Direkt zum Hauptbereich

Thoughts on S&C: Switching Gears

Today, after a gruelling marathon T & T* session, Chris and I hit the gym to finish our last [5/3/1] cycle for quite some time. Over the course of the last 9 weeks, we did three such cycles. Since our version of 5/3/1 is [quite a modification] of [the original program], we decided no skip de-load and perform our cycles back-to-back. In retrospective, that probably wasn’t such a good idea. In a [recent T-nation article], Wendler talks about how he has clients perform two 5/3/1 cycles before de-loading. Guess we’ll shoot for something similar, too, when we hit the grinds** again.
Anyhow, the figures and tables below illustrate my strength process during those nine weeks (all weights are given in Kg).

Session 1 2 3 4 5 6 7 8 9 10 11 12 13 14 15 16 17 18
DL H1RM 154,32 154,32 155,2 155,2 142,95 142,95 166,62 166,62 167,18 167,18 159,7 159,7 169,96 169,96 161,41 161,41 146,57
DL A1RM 140 140 140 140 140 140 145 145 145 145 145 145 150 150 150 150 150
113,24 123,02 123,02 116,48 116,48 131,82 131,82 127,76 127,76 125,46 125,46 129,02 129,02 122,74 122,74 120 120
115 115 115 115 115 120 120 120 120 120 120 125 125 125 125 125 125
BP H1RM 96,02 96,02 98,72 98,72 98,19 98,19 102,43 102,43 98,19 98,19 97,95 97,95 98,45 98,45 95,3 95,3 95
BP A1RM 95 95 95 95 95 95 97,5 97,5 97,5 97,5 97,5 97,5 100 100 100 100 100
62,08 63,88 63,88 62,73 62,73 66,01 66,01 62,73 62,73 65,46 65,46 63,88 63,88 63,53 63,53 64,29 64,29
60 60 60 60 60 62,5 62,5 62,5 62,5 62,5 62,5 65 65 65 65 65 65
R H1RM 69,98 69,98 76,98 76,98 80,48 80,48 55,98 55,98 49,66 49,66 51,01 51,01 48,01 48,01 45 45 49,09
R A1RM 60 60 60 60 60 60 45 45 45 45 45 45 47,5 47,5 47,5 47,5 47,5
110,34 112,51 112,51 111,18 111,18 110,34 110,34 112,51 112,51 113,83 113,83 116,14 116,14 118,14 118,14 116,48 116,48
110 110 110 110 110 112,5 112,5 112,5 112,5 112,5 112,5 115 115 115 115 115 115

The table reads like this:
  • DL: Deadlift
  • S: Squat
  • BP: Bench Press
  • P: Press
  • PU: Pull Up
  • R: Bent Over Row****
  • A1RM: Adjusted 1RM, i.e. the result of applying linear progression (+5 kg on the deadlift and squat after every cycle, +2,5kg on everything else
  • H1RM: Hypothetical 1RM, i.e. the estimated 1RM based on the AMRAP*** sets of every session. I used the 1RM app on my Android smartphone, so this might not be totally precise, but usually, it performs quite well
For example, this would mean that session 13 called for a 1RM on the deadlift of 150kg, as it was already increased twice, each time by 5Kg (from a starting test result of 140kg). Based on my performance in that day's AMRAP, however, my deadlift 1RM for that day was rather something like 170Kg.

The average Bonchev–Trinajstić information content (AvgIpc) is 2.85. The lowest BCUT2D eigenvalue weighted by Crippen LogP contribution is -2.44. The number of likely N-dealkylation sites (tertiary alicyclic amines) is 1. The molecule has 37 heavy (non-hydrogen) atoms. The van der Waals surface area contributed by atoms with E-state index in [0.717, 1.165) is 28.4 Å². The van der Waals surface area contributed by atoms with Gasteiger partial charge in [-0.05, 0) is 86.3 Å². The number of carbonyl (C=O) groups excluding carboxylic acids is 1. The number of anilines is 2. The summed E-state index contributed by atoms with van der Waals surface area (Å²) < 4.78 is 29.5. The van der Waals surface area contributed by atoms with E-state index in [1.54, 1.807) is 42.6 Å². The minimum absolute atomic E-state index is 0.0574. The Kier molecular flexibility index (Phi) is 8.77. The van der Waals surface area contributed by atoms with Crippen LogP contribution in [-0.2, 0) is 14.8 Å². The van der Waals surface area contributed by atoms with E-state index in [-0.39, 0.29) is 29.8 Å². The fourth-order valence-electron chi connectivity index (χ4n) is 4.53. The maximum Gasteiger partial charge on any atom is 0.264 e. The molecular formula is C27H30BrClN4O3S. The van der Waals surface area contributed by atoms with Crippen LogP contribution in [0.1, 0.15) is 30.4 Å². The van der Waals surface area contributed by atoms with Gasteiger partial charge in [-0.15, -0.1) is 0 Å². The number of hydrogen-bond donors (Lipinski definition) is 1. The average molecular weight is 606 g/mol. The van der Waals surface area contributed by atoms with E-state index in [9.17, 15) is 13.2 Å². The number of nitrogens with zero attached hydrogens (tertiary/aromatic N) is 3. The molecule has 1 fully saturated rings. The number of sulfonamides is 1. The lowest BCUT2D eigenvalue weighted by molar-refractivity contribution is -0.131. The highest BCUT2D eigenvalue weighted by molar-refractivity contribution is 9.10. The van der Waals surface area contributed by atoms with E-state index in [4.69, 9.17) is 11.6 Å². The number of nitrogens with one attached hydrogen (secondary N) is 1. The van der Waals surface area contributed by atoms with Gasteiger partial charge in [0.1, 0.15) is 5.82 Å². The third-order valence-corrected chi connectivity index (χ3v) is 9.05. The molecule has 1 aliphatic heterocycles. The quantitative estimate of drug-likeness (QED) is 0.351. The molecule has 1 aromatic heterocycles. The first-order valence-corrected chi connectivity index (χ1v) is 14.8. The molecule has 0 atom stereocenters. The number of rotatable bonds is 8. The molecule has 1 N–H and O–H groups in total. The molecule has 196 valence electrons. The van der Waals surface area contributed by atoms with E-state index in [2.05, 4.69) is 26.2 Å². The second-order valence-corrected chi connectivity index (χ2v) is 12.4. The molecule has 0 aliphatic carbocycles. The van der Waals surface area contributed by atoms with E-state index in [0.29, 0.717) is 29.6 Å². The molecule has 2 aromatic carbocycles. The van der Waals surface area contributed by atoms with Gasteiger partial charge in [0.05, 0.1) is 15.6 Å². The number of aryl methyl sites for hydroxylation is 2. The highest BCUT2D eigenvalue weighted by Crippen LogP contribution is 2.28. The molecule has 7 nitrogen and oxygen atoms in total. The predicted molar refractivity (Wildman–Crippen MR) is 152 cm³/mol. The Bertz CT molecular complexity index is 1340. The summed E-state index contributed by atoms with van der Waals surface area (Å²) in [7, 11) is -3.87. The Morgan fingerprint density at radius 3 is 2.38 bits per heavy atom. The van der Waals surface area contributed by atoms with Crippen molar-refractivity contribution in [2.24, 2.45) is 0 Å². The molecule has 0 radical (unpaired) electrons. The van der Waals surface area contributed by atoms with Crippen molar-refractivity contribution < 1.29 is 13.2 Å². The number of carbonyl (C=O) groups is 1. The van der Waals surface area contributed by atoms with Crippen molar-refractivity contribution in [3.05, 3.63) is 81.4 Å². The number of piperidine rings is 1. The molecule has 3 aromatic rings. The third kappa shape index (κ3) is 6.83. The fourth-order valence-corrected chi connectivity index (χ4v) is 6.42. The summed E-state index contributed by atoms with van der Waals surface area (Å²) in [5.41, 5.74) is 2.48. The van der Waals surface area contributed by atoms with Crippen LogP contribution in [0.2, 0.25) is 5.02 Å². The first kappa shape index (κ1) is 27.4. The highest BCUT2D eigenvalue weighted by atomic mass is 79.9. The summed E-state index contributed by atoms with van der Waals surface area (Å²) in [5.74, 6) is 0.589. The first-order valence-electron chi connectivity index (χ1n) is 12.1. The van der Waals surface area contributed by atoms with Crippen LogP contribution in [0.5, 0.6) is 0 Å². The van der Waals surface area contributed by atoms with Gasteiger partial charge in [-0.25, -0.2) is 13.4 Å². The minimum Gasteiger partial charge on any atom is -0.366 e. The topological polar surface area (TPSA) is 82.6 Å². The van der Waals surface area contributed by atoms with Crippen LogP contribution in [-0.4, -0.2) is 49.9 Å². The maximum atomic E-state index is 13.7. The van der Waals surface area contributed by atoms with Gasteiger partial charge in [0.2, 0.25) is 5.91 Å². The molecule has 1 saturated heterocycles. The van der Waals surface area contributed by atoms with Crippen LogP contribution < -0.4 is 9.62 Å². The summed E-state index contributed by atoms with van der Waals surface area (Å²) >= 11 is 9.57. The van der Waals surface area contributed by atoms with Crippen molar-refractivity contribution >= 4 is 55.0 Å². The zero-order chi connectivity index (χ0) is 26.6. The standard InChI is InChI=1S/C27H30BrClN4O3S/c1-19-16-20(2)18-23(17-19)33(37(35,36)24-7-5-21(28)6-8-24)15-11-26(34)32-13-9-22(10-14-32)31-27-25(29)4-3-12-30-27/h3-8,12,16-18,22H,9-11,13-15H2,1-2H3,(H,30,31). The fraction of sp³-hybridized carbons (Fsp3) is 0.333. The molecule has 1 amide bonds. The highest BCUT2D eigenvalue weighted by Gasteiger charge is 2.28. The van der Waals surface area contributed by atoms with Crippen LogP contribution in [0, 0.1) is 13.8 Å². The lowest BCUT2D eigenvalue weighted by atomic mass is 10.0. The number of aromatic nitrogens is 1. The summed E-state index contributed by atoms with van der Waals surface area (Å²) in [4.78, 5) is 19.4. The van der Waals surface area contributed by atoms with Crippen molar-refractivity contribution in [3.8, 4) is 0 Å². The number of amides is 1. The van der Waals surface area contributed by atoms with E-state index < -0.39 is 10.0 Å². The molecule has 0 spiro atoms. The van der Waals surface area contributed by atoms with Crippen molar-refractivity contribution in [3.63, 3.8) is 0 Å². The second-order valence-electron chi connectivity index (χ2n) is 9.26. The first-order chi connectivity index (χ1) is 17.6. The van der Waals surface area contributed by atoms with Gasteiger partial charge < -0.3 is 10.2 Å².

Since I'm the visual guy, I made some diagrams to better illustrate how my H1RM correlated with the A1RM (i.e, the target strength). Watching those diagrams, you'll notice that except for slight deviations, the two variables correlate nicely. In other words, at all times during those 9 weeks, I was probably able to match my strength goals, with little to no reserves left. Now that's what I call sticking to a plan...

Now we'll be fighting again pretty soon at the [XX Open International Polish TKD Championships], so it's about time to take a step back from the grinds and do something more specific instead. So, for the next 9 - 12 weeks (depending on how often we de-load), we'll devote our gym time to the olympic lifts, namely the clean and the snatch. While the jerk is a nice exercise, I don't feel it's that necessary.

Performing o-lifts with high loads for high reps is dangerous. Hence, we shall keep our sets to a max of 3 reps. In the first week, we'll work up to a heavy triple and do a couple of working sets with that weight. Week two will take us to heavy doubles. Finally, in week three - you might have already guessed it -, we'll work up to a heavy single.

Although we'll do both the clean and the snatch during each session, only one of them will be done with a heavy weight. Also, the heavy set will be done from the hang position, in the 'power' variant (i.e., power clean / power snatch). The second lift will be lighter, but we'll do it in full olympic form (i.e., drop under the weight). This is primarily a means of educating the body to, well, do stuff it's not particularly used to doing.